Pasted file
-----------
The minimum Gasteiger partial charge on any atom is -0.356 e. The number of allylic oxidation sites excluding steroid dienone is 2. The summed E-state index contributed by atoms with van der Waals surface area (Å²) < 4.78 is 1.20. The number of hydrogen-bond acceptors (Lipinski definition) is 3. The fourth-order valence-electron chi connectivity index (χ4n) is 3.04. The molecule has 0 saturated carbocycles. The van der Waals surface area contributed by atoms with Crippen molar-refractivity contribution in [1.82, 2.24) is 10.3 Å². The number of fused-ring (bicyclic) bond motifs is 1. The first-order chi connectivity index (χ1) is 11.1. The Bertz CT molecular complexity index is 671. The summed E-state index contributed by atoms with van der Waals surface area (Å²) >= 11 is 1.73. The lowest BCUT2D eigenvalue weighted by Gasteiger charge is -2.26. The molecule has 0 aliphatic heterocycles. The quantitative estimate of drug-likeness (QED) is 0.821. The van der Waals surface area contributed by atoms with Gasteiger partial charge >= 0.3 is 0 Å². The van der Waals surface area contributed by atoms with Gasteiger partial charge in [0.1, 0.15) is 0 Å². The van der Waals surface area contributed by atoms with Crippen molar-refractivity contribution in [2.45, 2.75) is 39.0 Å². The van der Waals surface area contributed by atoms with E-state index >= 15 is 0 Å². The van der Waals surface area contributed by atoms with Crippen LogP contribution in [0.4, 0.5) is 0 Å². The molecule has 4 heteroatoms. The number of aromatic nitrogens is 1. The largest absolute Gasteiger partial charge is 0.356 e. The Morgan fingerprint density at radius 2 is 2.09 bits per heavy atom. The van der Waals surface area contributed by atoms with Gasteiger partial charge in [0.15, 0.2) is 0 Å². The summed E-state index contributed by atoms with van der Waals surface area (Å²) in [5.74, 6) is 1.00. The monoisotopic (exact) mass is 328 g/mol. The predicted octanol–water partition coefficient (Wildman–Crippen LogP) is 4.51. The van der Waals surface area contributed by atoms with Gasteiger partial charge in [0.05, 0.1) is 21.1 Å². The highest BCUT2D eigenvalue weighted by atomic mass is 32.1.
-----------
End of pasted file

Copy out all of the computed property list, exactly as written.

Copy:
The minimum Gasteiger partial charge on any atom is -0.356 e. The number of allylic oxidation sites excluding steroid dienone is 2. The summed E-state index contributed by atoms with van der Waals surface area (Å²) < 4.78 is 1.20. The number of hydrogen-bond acceptors (Lipinski definition) is 3. The fourth-order valence-electron chi connectivity index (χ4n) is 3.04. The molecule has 0 saturated carbocycles. The van der Waals surface area contributed by atoms with Crippen molar-refractivity contribution in [1.82, 2.24) is 10.3 Å². The number of fused-ring (bicyclic) bond motifs is 1. The first-order chi connectivity index (χ1) is 11.1. The Bertz CT molecular complexity index is 671. The summed E-state index contributed by atoms with van der Waals surface area (Å²) >= 11 is 1.73. The lowest BCUT2D eigenvalue weighted by Gasteiger charge is -2.26. The molecule has 0 aliphatic heterocycles. The quantitative estimate of drug-likeness (QED) is 0.821. The van der Waals surface area contributed by atoms with Gasteiger partial charge >= 0.3 is 0 Å². The van der Waals surface area contributed by atoms with Gasteiger partial charge in [0.1, 0.15) is 0 Å². The van der Waals surface area contributed by atoms with Crippen molar-refractivity contribution in [2.45, 2.75) is 39.0 Å². The van der Waals surface area contributed by atoms with E-state index >= 15 is 0 Å². The van der Waals surface area contributed by atoms with Crippen LogP contribution in [0.4, 0.5) is 0 Å². The molecule has 4 heteroatoms. The number of aromatic nitrogens is 1. The largest absolute Gasteiger partial charge is 0.356 e. The Morgan fingerprint density at radius 2 is 2.09 bits per heavy atom. The van der Waals surface area contributed by atoms with Gasteiger partial charge in [0.15, 0.2) is 0 Å². The summed E-state index contributed by atoms with van der Waals surface area (Å²) in [5.74, 6) is 1.00. The monoisotopic (exact) mass is 328 g/mol. The predicted octanol–water partition coefficient (Wildman–Crippen LogP) is 4.51. The van der Waals surface area contributed by atoms with Gasteiger partial charge in [0.05, 0.1) is 21.1 Å². The highest BCUT2D eigenvalue weighted by atomic mass is 32.1.